Use this URL to cite or link to this record in EThOS: http://ethos.bl.uk/OrderDetails.do?uin=uk.bl.ethos.504743
Title: Aggregate investment and asset prices
Author: Roache, Shaun K.
Awarding Body: Birkbeck (University of London)
Current Institution: Birkbeck (University of London)
Date of Award: 2007
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Abstract:
This thesis explores links between aggregate investment and asset prices. Many popular theories that link investment and asset prices - such as rational bubbles and Tobin's q - do a poor job of describing the empirical reality. Examples include asset price booms that, in hindsight, may be described as bubbles leading to higher investment, contradicting the predictions from rational bubble models. Another example is the very low sensitivity of investment to Tobin's q in almost all empirical applications and evidence suggesting that q is not a sufficient statistic for investment. One relatively undeveloped area ofthe investment is that which considers a role for information asymmetries and social learning. Chapter II develops a partial equilibrium model based on Caplin and Leahy (1994) in which firms make investment decisions regarding a risky project each period after learning new infonnation about likely returns. This information is from private sources and the asset market. The key results of this model are that: asset prices affect the length and amplitude ofthe investment cycle; a small number of noisy market signals may dominate a very large number of accurate firm signals, due to frict~onal costs faced by the fum; there exist feedback channels from investment back to asset prices; and informational asymmetries impose ex-ante welfare costs on the economy. Chapter III extends this model by describing in detail the process of asset price formation. Chapter IV empirically tests some hypotheses from these theoretical models using aggregate U.S. data and a V AR model. The key result is that q is not a sufficient statistic for aggregate investment; indeed, investment Granger causes some important components of q. This suggests that market prices are not infonnationally efficient; fums hoard information which is then released through their publicly observable actions.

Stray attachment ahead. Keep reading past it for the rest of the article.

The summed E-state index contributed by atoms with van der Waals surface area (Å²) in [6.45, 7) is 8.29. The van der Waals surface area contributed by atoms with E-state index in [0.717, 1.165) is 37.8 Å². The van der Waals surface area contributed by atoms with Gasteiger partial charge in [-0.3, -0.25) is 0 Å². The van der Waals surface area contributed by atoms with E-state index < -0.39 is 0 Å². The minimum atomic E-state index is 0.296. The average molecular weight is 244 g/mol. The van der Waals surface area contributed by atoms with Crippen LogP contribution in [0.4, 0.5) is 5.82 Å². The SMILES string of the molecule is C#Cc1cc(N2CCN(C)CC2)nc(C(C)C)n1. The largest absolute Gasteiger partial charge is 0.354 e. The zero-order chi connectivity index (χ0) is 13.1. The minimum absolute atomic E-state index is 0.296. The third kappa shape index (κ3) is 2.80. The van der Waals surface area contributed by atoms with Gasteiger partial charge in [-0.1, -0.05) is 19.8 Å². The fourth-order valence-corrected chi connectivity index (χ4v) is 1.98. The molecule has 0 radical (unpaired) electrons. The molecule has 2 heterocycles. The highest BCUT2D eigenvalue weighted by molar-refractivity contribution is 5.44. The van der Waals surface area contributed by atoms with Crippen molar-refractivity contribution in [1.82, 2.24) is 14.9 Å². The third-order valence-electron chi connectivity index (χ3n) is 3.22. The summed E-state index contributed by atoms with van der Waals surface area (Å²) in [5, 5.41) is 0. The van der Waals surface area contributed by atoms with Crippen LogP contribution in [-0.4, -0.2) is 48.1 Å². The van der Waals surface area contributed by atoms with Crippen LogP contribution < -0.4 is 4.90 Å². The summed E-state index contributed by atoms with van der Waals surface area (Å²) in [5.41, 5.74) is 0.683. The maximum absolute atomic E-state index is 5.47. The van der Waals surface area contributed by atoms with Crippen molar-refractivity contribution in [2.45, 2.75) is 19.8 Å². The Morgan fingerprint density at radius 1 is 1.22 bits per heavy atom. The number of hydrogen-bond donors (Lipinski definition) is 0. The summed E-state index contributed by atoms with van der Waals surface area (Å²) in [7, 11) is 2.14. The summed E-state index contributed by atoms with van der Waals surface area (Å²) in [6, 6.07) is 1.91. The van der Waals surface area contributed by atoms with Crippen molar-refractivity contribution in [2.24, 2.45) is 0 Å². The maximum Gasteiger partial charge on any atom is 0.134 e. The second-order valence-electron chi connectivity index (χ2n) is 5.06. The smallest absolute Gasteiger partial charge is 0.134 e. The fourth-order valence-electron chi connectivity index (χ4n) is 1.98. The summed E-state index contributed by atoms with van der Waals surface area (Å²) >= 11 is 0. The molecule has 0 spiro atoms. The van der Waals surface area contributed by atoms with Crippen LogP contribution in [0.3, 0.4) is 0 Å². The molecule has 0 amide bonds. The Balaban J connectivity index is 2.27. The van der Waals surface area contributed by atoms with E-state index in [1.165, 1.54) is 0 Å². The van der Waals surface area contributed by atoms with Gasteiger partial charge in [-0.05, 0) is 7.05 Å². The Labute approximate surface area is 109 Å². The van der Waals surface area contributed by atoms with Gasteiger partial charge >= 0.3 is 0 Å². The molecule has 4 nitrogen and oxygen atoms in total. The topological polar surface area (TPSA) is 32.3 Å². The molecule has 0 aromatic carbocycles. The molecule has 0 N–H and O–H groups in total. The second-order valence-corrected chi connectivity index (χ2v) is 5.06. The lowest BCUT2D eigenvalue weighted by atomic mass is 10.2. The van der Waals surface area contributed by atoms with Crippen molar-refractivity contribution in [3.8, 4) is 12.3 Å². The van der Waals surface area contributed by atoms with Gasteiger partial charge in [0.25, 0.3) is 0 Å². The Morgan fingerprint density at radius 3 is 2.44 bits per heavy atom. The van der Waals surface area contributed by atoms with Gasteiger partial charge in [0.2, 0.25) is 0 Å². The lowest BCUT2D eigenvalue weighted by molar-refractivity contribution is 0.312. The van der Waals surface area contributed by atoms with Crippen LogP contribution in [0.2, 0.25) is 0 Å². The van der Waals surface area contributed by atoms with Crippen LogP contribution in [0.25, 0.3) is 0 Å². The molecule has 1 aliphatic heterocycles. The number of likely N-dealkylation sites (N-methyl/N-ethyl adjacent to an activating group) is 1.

Supervisor: Not available Sponsor: Not available
Qualification Name: Thesis (Ph.D.) Qualification Level: Doctoral
EThOS ID: uk.bl.ethos.504743  DOI: Not available
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